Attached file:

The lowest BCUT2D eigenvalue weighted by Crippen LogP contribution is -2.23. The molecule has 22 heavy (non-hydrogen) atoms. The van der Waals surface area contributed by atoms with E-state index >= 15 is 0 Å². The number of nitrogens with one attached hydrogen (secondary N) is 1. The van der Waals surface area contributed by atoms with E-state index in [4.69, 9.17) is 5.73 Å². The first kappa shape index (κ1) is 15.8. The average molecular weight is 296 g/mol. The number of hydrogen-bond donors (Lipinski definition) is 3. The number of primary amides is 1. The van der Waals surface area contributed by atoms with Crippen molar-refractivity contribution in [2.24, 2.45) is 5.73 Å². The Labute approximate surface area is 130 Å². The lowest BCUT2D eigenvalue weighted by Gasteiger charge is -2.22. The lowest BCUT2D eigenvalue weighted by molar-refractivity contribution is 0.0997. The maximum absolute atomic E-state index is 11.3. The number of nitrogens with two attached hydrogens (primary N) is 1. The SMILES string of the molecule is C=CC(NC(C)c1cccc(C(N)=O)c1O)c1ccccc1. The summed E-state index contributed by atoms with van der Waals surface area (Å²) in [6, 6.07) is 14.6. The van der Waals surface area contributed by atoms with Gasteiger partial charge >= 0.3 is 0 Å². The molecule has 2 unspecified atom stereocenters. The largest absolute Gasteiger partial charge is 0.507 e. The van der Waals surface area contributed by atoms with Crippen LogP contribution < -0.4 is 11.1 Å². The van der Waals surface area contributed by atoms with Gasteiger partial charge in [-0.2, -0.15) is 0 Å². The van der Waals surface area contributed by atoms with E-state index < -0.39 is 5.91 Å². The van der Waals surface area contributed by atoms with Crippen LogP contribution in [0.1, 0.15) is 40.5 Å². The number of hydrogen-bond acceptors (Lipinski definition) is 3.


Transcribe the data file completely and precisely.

The lowest BCUT2D eigenvalue weighted by Crippen LogP contribution is -2.23. The molecule has 22 heavy (non-hydrogen) atoms. The van der Waals surface area contributed by atoms with E-state index >= 15 is 0 Å². The number of nitrogens with one attached hydrogen (secondary N) is 1. The van der Waals surface area contributed by atoms with E-state index in [4.69, 9.17) is 5.73 Å². The first kappa shape index (κ1) is 15.8. The average molecular weight is 296 g/mol. The number of hydrogen-bond donors (Lipinski definition) is 3. The number of primary amides is 1. The van der Waals surface area contributed by atoms with Crippen molar-refractivity contribution in [2.24, 2.45) is 5.73 Å². The Labute approximate surface area is 130 Å². The lowest BCUT2D eigenvalue weighted by Gasteiger charge is -2.22. The lowest BCUT2D eigenvalue weighted by molar-refractivity contribution is 0.0997. The maximum absolute atomic E-state index is 11.3. The number of nitrogens with two attached hydrogens (primary N) is 1. The SMILES string of the molecule is C=CC(NC(C)c1cccc(C(N)=O)c1O)c1ccccc1. The summed E-state index contributed by atoms with van der Waals surface area (Å²) in [6, 6.07) is 14.6. The van der Waals surface area contributed by atoms with Gasteiger partial charge >= 0.3 is 0 Å². The molecule has 2 unspecified atom stereocenters. The largest absolute Gasteiger partial charge is 0.507 e. The van der Waals surface area contributed by atoms with Crippen LogP contribution < -0.4 is 11.1 Å². The van der Waals surface area contributed by atoms with Gasteiger partial charge in [-0.2, -0.15) is 0 Å². The van der Waals surface area contributed by atoms with E-state index < -0.39 is 5.91 Å². The van der Waals surface area contributed by atoms with Crippen LogP contribution in [0.1, 0.15) is 40.5 Å². The number of hydrogen-bond acceptors (Lipinski definition) is 3.